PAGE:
Okay, so for content, in particular for young people, their resume should not be concerned. With whether they were paid for the experience they’re reporting. So if you do something as a volunteer, and you do something for pay, those can be mixed into the same section on the resume. And I think young people, they’ll pick up a resume book for a manager, and they’ll get the wrong idea. So that’s thing they did at summer camp can be much more important for getting a job after college than the fact that they all last three summers had been a clerk in a hardware store. So mixing up things were paid unpaid, formal, informal part time and full time, are one of the biggest tips I can give to young people, and a tip for all people. And this is really truly whether you’re in high school trying to get a job at summer camp, or whether you’re a CEO trying to find work your way onto a board. Your top of your resume has to match your objective. So you don’t have to have an objective but your top of your resume has to match the objectives that you actually have. So if you want to work in commercial real estate, the top of your resume Me has to start by talking about commercial real estate. And one of the skills that comes into creativity. I love creating. I love resumes. I’ve written three books on how to write resumes. And I’ve personally written over 10,000 resumes. I love resumes, they’re to me an example of poetry where there’s structure but within that structure, there’s a tremendous opportunity for creativity. So I love to find a way to take the person’s objective, and get that top listing to focus on that objective. And you can do it with special projects, task forces, stuff that you did as a volunteer, and again, you can come up with and I just did one for a football player at Tulane on commercial real estate, based upon one afternoon in New York City turning around with a second cousin who was in commercial real estate, the top third of his resume now it’s about commercial real estate in New York and his tour through this and we just call it site experience. was a shadowing experience, but I wanted to kind of blur the waters a little bit. So we just call it a side experience. And that’s how you get the top of the resume to match the target. There’s other ways to do it. But whether you’re, whether you’re a freshman in college, or whether you’re a middle manager or senior person, that rule is pretty. You want to go do everything you can to fulfill that role. So the next question you had was about pages. I don’t mind if a resume is long, but you got to realize that I don’t work with a lot of high school students, a lot of college students, there is a long standing rule up through the MBA, that one version of your resume has to be one page. And that rule, anytime there’s a rule, follow it. And that’s not a mystery. You don’t have to go home and said well, should I have a one page resume now of course because it’s the rule. So after you have that one page resume for the rule, you can have another resume that’s longer that you feel might represent your skills and abilities and accomplishments better But certainly comply with the rule. What are your thoughts? Allison, you clearly have a position on this. So why don’t you tell us all?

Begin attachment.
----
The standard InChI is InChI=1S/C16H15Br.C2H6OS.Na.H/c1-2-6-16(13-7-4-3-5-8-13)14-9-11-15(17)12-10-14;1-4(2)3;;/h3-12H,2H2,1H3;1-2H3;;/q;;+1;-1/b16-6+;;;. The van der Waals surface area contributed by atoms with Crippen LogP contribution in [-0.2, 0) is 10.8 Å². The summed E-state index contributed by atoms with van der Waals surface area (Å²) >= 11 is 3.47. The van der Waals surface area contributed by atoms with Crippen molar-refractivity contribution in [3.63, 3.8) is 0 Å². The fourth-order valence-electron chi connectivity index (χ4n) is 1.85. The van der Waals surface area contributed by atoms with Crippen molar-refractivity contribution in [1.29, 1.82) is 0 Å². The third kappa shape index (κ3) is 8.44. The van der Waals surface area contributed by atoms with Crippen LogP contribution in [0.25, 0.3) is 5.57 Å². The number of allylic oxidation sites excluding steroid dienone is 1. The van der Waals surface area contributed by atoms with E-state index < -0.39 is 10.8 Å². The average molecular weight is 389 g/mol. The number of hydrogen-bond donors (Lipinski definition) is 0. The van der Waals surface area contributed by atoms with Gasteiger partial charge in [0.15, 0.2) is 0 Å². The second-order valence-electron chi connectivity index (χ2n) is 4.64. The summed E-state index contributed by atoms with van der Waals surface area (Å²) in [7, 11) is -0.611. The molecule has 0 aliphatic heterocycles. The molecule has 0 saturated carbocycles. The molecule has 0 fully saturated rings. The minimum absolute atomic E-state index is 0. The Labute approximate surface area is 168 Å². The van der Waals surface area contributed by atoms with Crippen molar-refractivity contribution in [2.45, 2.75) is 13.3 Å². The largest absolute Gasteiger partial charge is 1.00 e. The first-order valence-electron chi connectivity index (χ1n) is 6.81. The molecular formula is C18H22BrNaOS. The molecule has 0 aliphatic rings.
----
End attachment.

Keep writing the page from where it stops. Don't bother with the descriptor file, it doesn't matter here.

36:07 

I do agree that the objective should meet the position you’re applying for if the first paragraph at the top third of it does not correlate back to the job of hiring for it, I don’t even consider it and are going to read anymore, right?

36:22 

It’s just the obviously this is not a good fit, right or no thought was given to it. Um, I do believe it has. It should be one full page, even if you’re doing unpaid things, and anything less than is it just you’re not getting you’re not you’re not going to get given enough thought to sell yourself. And I say it shouldn’t be more than three pages. I am. I appreciate visual resumes when it does not look good. I do judge.

36:51 

Yeah. Yeah, of course you do. I talked to a guy that was a CEO in Silicon Valley and we were on a plane to And he said he holds them out about this for about the full length of his arm. And he says, If I don’t like the way it looks, I don’t read the first line. And so that’s it. Yeah, I know. I could I can tell whether something looks good from that distance. And he didn’t bother to read it if it did.

37:17 

Yeah, that’s super interesting. You brought up assisting a young man from New York. I’m a New Englander originally, and I’m now on the Pacific Northwest. So I’m on the west coast. There’s differences between the East Coast and the West Coast. Can you give I have listeners all over the country. So could you give some guidance as to if you’re applying for a job on the West Coast like things that people should consider in translation if they’re thinking about different coasts?